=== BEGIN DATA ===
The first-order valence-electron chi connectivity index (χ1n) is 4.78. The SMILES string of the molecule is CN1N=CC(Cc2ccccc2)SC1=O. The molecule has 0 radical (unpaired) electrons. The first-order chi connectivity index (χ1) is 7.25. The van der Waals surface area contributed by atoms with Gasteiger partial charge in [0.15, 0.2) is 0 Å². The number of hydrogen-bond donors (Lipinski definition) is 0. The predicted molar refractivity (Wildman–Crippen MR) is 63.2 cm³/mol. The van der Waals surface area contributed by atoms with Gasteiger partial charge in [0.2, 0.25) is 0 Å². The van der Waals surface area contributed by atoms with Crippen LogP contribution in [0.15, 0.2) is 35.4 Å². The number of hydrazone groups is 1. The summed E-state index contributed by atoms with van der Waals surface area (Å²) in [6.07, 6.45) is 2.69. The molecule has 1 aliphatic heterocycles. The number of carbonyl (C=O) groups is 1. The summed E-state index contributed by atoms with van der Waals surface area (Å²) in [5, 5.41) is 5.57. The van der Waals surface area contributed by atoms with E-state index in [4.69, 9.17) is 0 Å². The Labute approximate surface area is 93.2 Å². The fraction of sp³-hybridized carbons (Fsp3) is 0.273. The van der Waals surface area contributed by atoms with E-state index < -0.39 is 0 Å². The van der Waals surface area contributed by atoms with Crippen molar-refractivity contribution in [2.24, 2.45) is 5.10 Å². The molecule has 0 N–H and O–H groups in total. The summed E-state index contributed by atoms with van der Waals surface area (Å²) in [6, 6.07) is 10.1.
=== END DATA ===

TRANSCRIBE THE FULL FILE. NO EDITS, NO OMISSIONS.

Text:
The first-order valence-electron chi connectivity index (χ1n) is 4.78. The SMILES string of the molecule is CN1N=CC(Cc2ccccc2)SC1=O. The molecule has 0 radical (unpaired) electrons. The first-order chi connectivity index (χ1) is 7.25. The van der Waals surface area contributed by atoms with Gasteiger partial charge in [0.15, 0.2) is 0 Å². The number of hydrogen-bond donors (Lipinski definition) is 0. The predicted molar refractivity (Wildman–Crippen MR) is 63.2 cm³/mol. The van der Waals surface area contributed by atoms with Gasteiger partial charge in [0.2, 0.25) is 0 Å². The van der Waals surface area contributed by atoms with Crippen LogP contribution in [0.15, 0.2) is 35.4 Å². The number of hydrazone groups is 1. The summed E-state index contributed by atoms with van der Waals surface area (Å²) in [6.07, 6.45) is 2.69. The molecule has 1 aliphatic heterocycles. The number of carbonyl (C=O) groups is 1. The summed E-state index contributed by atoms with van der Waals surface area (Å²) in [5, 5.41) is 5.57. The van der Waals surface area contributed by atoms with E-state index in [4.69, 9.17) is 0 Å². The Labute approximate surface area is 93.2 Å². The fraction of sp³-hybridized carbons (Fsp3) is 0.273. The van der Waals surface area contributed by atoms with E-state index < -0.39 is 0 Å². The van der Waals surface area contributed by atoms with Crippen molar-refractivity contribution in [2.24, 2.45) is 5.10 Å². The molecule has 0 N–H and O–H groups in total. The summed E-state index contributed by atoms with van der Waals surface area (Å²) in [6, 6.07) is 10.1.